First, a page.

Blackout at Rest and Slurring in a Man Afraid of COVID-19

Ankit Raiyani, MBBS, MD, DNB (Hematology)


March 03, 2021

After systemic amyloidosis, the second most probable diagnosis in the differential is diabetic nephropathy and autonomic neuropathy. Type 2 diabetes with poor glycemic control may cause end-organ damage. The heart, kidneys, peripheral and autonomic nervous systems, and blood vessels are among the most commonly affected organs.[2] Diabetic nephropathy can cause nephrotic-range proteinuria with declining renal function, which can lead to anasarca, heart failure, severe fatigue, and renal failure.[3,4] Autonomic neuropathy can explain this patient's symptoms of postural hypotension, palpitations, and frequent loose bowel movements. However, his easy bruising, recurrent cardiac arrhythmias, low voltage on an ECG, and macroglossia cannot be explained by diabetes complications.

Protein-losing enteropathy (PLE) is a condition in which an excess loss of proteins occurs through the gastrointestinal tract. PLE can be caused by more than 60 different conditions, including nearly all gastrointestinal diseases. It should be suspected in patients who have low serum protein levels and in whom other causes of hypoproteinemia have been ruled out.[5]

The leg swelling, periorbital puffiness, and low serum protein levels observed in this patient could be explained by PLE. Loose bowel movements can result from an underlying gastrointestinal condition. Palpitations can occur with the congestive heart failure associated with severe hypoproteinemia. However, the easy bruising, macroglossia, and cardiac arrhythmias observed in this patient are not usually associated with PLE.

Connective tissue disorders such as systemic lupus erythematosus can involve the kidneys. In lupus nephritis, the autoimmune response damages the renal tubules. Proteinuria develops in nearly all patients, and nephrotic-range proteinuria is observed in almost 50% of patients.[6] Loss of serum proteins in the urine can lead to anasarca, heart failure, severe fatigue, and renal failure.

Hypertension, hematuria, and granular casts in the urine develop in the majority of patients with lupus nephritis. These findings are absent in the patient in this case. In addition, this diagnosis cannot explain the other symptoms of the patient, including macroglossia, easy bruising, frequent loose bowel movements, and postural hypotension.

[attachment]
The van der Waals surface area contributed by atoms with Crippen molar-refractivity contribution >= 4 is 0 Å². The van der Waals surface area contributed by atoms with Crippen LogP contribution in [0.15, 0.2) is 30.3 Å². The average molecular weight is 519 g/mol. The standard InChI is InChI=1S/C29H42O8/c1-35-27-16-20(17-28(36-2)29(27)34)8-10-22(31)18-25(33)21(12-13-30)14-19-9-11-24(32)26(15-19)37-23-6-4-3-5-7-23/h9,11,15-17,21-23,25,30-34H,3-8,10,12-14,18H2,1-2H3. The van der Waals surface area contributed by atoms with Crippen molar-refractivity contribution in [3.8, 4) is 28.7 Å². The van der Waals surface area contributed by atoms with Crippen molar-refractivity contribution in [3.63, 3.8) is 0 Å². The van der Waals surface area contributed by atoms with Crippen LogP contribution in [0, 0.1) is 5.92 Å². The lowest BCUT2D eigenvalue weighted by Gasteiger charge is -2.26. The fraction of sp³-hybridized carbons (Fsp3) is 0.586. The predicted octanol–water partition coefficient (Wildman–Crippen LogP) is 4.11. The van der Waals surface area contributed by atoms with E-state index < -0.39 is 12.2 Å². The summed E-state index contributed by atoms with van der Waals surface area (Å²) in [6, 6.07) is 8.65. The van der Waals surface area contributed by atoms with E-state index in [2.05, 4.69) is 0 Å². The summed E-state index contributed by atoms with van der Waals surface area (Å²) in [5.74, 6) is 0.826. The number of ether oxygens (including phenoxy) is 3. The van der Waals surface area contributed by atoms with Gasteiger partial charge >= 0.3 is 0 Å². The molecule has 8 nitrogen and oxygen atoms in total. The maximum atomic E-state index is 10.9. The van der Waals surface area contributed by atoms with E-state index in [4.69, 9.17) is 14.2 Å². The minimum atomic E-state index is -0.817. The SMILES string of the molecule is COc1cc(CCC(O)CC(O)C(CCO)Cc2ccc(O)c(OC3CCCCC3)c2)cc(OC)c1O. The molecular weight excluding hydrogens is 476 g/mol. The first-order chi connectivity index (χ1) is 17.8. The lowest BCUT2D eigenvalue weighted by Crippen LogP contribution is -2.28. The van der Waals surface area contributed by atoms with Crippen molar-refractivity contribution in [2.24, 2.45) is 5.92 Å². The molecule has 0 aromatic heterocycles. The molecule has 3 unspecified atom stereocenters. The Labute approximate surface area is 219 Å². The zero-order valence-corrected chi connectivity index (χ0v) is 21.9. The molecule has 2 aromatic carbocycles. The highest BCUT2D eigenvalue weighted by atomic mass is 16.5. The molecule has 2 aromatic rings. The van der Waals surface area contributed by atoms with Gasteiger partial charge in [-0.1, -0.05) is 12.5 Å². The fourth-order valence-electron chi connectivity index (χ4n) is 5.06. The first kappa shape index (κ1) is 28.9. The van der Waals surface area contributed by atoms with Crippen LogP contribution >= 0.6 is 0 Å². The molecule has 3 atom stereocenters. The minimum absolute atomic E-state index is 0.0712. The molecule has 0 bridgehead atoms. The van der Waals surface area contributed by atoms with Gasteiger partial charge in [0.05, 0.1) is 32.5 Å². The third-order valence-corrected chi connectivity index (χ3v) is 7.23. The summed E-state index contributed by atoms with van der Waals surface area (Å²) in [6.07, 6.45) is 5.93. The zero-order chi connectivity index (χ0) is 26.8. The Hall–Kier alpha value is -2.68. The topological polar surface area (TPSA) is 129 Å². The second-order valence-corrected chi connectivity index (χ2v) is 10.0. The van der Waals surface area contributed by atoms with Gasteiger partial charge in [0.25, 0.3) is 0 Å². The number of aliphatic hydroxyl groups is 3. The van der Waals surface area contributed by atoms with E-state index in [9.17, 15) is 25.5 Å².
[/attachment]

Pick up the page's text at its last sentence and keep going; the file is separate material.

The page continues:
Similarly, nephrotic syndrome due to other conditions may result in anasarca, heart failure, severe fatigue, and renal failure. However, nephrotic syndrome does not cause arrhythmia, macroglossia, easy bruising, frequent loose bowel movements, and postural hypotension, which were observed in this patient.

The workup for systemic amyloidosis consists of these steps[1]:

  • Confirmation of the diagnosis

  • Classification of amyloidosis

  • Assessment of end-organ damage

The diagnosis is confirmed with biopsy of an affected organ (eg, skin, kidney, abdominal fat pad, or bone marrow trephine). Amyloid material stains with Congo red stain (Figure 1) and gives a characteristic apple-green birefringence on polarized microscopy (Figure 2). This finding is diagnostic of amyloid and is almost universally reported as evidence of amyloidosis.[7]

Figure 1.

Figure 2.

The classification of AL amyloidosis involves these studies:

  • Immunofixation electrophoresis

  • Serum free light chain assay

  • Bone marrow aspiration and biopsy

  • Whole body PET/CT scanning

These studies are used to classify AA amyloidosis:

  • C-reactive protein level, erythrocyte sedimentation rate, and ferritin level

  • Rheumatoid factor assay

  • Workup for tuberculosis

The assessment of end-organ damage includes these studies:

  • Serum creatinine level, estimated glomerular filtration rate, and 24-hour urine protein collection

  • Complete blood cell count, prothrombin time, and activated partial thromboplastin time

  • Liver function tests

  • ECG

  • NT-proBNP and troponin T/I levels

  • Fecal occult blood test

  • Nerve conduction study


Comments on Medscape are moderated and should be professional in tone and on topic. You must declare any conflicts of interest related to your comments and responses. Please see our Commenting Guide for further information. We reserve the right to remove posts at our sole discretion.
Post as: